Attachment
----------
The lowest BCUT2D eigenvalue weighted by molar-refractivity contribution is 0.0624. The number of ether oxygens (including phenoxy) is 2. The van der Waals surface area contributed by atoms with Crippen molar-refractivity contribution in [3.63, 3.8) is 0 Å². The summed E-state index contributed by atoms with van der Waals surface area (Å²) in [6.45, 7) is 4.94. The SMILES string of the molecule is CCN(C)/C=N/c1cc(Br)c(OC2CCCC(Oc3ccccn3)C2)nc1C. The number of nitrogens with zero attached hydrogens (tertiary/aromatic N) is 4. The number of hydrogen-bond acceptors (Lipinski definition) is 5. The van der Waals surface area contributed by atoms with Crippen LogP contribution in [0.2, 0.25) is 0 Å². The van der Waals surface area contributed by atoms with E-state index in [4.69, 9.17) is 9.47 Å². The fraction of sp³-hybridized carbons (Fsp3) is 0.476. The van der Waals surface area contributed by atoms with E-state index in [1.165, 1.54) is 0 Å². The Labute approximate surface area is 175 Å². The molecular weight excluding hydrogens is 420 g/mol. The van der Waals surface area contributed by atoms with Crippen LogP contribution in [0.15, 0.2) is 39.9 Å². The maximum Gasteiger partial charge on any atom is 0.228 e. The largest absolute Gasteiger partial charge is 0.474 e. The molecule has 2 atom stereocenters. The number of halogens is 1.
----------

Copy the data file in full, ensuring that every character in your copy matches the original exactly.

The lowest BCUT2D eigenvalue weighted by molar-refractivity contribution is 0.0624. The number of ether oxygens (including phenoxy) is 2. The van der Waals surface area contributed by atoms with Crippen molar-refractivity contribution in [3.63, 3.8) is 0 Å². The summed E-state index contributed by atoms with van der Waals surface area (Å²) in [6.45, 7) is 4.94. The SMILES string of the molecule is CCN(C)/C=N/c1cc(Br)c(OC2CCCC(Oc3ccccn3)C2)nc1C. The number of nitrogens with zero attached hydrogens (tertiary/aromatic N) is 4. The number of hydrogen-bond acceptors (Lipinski definition) is 5. The van der Waals surface area contributed by atoms with Crippen LogP contribution in [0.2, 0.25) is 0 Å². The van der Waals surface area contributed by atoms with E-state index in [4.69, 9.17) is 9.47 Å². The fraction of sp³-hybridized carbons (Fsp3) is 0.476. The van der Waals surface area contributed by atoms with E-state index in [1.165, 1.54) is 0 Å². The Labute approximate surface area is 175 Å². The molecular weight excluding hydrogens is 420 g/mol. The van der Waals surface area contributed by atoms with Crippen LogP contribution in [0.15, 0.2) is 39.9 Å². The maximum Gasteiger partial charge on any atom is 0.228 e. The largest absolute Gasteiger partial charge is 0.474 e. The molecule has 2 atom stereocenters. The number of halogens is 1.